The cerebellum’s hemispheres are divided into lobes by deep grooves called fissures. The three main lobes are the anterior lobe, posterior lobe, and flocculonodular lobe. The anterior lobe that is located in the front is responsible for regulating muscle tone and fine-tuning ongoing movements. The posterior lobe located behind the anterior lobe contributes to balance and spatial awareness. The flocculonodular lobe, which is present beneath the other two lobes, is involved in balance and eye movements.

The cerebellum’s most well-known function is motor control. The cerebellum receives information from sensory inputs and motor commands. It then compares the information and refines the motor commands ensuring smooth coordinated actions. Apart from the above function, the cerebellum is also involved in balance and posture, learning, memory and speech, and language.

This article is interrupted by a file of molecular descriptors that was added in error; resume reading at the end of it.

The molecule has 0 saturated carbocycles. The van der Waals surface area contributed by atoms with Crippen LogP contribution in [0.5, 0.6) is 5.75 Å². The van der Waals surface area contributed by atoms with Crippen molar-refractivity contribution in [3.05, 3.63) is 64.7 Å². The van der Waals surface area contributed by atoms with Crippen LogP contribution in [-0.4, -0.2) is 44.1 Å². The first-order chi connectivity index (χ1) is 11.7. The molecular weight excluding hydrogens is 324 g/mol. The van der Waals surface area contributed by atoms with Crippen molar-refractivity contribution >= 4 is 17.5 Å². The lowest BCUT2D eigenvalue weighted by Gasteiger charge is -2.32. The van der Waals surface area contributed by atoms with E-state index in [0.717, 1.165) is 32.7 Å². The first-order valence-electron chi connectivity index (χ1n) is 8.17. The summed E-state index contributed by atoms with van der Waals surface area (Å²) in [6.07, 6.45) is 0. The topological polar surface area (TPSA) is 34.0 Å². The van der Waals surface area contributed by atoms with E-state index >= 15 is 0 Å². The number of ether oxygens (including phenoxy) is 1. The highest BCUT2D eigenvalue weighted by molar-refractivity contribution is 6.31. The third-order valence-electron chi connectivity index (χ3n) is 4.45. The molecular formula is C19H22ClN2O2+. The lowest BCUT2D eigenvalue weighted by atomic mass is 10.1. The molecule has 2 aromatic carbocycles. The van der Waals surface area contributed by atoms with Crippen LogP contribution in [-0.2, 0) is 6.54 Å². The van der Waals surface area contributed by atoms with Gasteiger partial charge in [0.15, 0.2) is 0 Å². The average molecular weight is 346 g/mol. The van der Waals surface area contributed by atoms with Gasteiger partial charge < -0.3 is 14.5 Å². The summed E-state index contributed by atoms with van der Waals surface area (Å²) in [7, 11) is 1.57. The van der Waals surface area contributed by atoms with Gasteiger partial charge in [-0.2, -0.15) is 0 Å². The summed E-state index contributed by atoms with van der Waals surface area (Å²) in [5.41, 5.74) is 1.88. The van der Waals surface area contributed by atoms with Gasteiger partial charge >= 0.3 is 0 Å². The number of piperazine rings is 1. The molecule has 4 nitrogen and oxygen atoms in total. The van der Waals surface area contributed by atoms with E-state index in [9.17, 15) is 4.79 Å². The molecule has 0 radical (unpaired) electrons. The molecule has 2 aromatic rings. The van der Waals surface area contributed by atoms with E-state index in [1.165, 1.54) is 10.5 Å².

Damage to the cerebellum can significantly impact a person’s life. Common symptoms include tremors, difficulty with balance and coordination, slurred speech, and problems with learning new skills.

Similarities Between Cerebrum and Cerebellum

  1. The cerebrum and cerebellum are composed of two hemispheres.
  2. Both structures have an outer layer of grey matter.
  3. The cerebrum and cerebellum rely on a rich network of blood vessels to deliver oxygen and nutrients necessary for their proper functioning.

Difference Between Cerebrum and Cerebellum


  • The cerebrum is the largest and the most complex form of the brain, located at the top and in front of the head, whereas the cerebellum is the area of the brain in the back of the head between the cerebrum and the brain stem.